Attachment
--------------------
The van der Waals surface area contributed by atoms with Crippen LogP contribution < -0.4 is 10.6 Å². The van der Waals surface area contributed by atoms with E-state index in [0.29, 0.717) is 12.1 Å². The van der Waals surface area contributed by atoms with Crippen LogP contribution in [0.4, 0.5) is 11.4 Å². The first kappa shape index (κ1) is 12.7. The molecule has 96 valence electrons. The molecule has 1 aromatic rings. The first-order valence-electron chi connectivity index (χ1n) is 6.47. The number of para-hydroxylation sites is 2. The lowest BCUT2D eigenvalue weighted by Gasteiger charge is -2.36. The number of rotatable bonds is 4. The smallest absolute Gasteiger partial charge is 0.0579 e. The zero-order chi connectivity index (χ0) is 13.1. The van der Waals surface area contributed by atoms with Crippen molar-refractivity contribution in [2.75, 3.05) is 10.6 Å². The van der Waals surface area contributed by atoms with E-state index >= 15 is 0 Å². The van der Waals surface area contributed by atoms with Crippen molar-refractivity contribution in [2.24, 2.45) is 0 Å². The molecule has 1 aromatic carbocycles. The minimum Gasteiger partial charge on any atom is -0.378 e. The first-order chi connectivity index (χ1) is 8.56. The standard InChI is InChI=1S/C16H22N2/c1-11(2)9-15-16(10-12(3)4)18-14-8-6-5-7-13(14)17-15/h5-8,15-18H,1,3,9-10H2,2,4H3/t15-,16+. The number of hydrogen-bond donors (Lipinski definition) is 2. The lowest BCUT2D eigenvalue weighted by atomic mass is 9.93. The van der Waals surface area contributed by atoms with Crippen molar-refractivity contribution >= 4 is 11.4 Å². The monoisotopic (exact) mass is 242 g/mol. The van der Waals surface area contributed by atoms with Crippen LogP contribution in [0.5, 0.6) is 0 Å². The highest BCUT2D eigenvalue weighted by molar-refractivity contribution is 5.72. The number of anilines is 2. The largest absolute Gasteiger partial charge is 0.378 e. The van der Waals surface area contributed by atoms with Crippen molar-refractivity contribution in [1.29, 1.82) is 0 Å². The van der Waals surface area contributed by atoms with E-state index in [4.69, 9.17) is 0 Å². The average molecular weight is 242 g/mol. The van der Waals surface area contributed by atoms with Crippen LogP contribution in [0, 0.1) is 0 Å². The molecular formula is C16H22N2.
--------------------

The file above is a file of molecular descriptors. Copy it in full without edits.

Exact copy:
The van der Waals surface area contributed by atoms with Crippen LogP contribution < -0.4 is 10.6 Å². The van der Waals surface area contributed by atoms with E-state index in [0.29, 0.717) is 12.1 Å². The van der Waals surface area contributed by atoms with Crippen LogP contribution in [0.4, 0.5) is 11.4 Å². The first kappa shape index (κ1) is 12.7. The molecule has 96 valence electrons. The molecule has 1 aromatic rings. The first-order valence-electron chi connectivity index (χ1n) is 6.47. The number of para-hydroxylation sites is 2. The lowest BCUT2D eigenvalue weighted by Gasteiger charge is -2.36. The number of rotatable bonds is 4. The smallest absolute Gasteiger partial charge is 0.0579 e. The zero-order chi connectivity index (χ0) is 13.1. The van der Waals surface area contributed by atoms with Crippen molar-refractivity contribution in [2.75, 3.05) is 10.6 Å². The van der Waals surface area contributed by atoms with E-state index >= 15 is 0 Å². The van der Waals surface area contributed by atoms with Crippen molar-refractivity contribution in [2.24, 2.45) is 0 Å². The molecule has 1 aromatic carbocycles. The minimum Gasteiger partial charge on any atom is -0.378 e. The first-order chi connectivity index (χ1) is 8.56. The standard InChI is InChI=1S/C16H22N2/c1-11(2)9-15-16(10-12(3)4)18-14-8-6-5-7-13(14)17-15/h5-8,15-18H,1,3,9-10H2,2,4H3/t15-,16+. The number of hydrogen-bond donors (Lipinski definition) is 2. The lowest BCUT2D eigenvalue weighted by atomic mass is 9.93. The van der Waals surface area contributed by atoms with Crippen molar-refractivity contribution >= 4 is 11.4 Å². The monoisotopic (exact) mass is 242 g/mol. The van der Waals surface area contributed by atoms with Crippen LogP contribution in [0.5, 0.6) is 0 Å². The highest BCUT2D eigenvalue weighted by molar-refractivity contribution is 5.72. The number of anilines is 2. The largest absolute Gasteiger partial charge is 0.378 e. The van der Waals surface area contributed by atoms with Crippen molar-refractivity contribution in [1.29, 1.82) is 0 Å². The van der Waals surface area contributed by atoms with E-state index in [4.69, 9.17) is 0 Å². The average molecular weight is 242 g/mol. The van der Waals surface area contributed by atoms with Crippen LogP contribution in [0, 0.1) is 0 Å². The molecular formula is C16H22N2.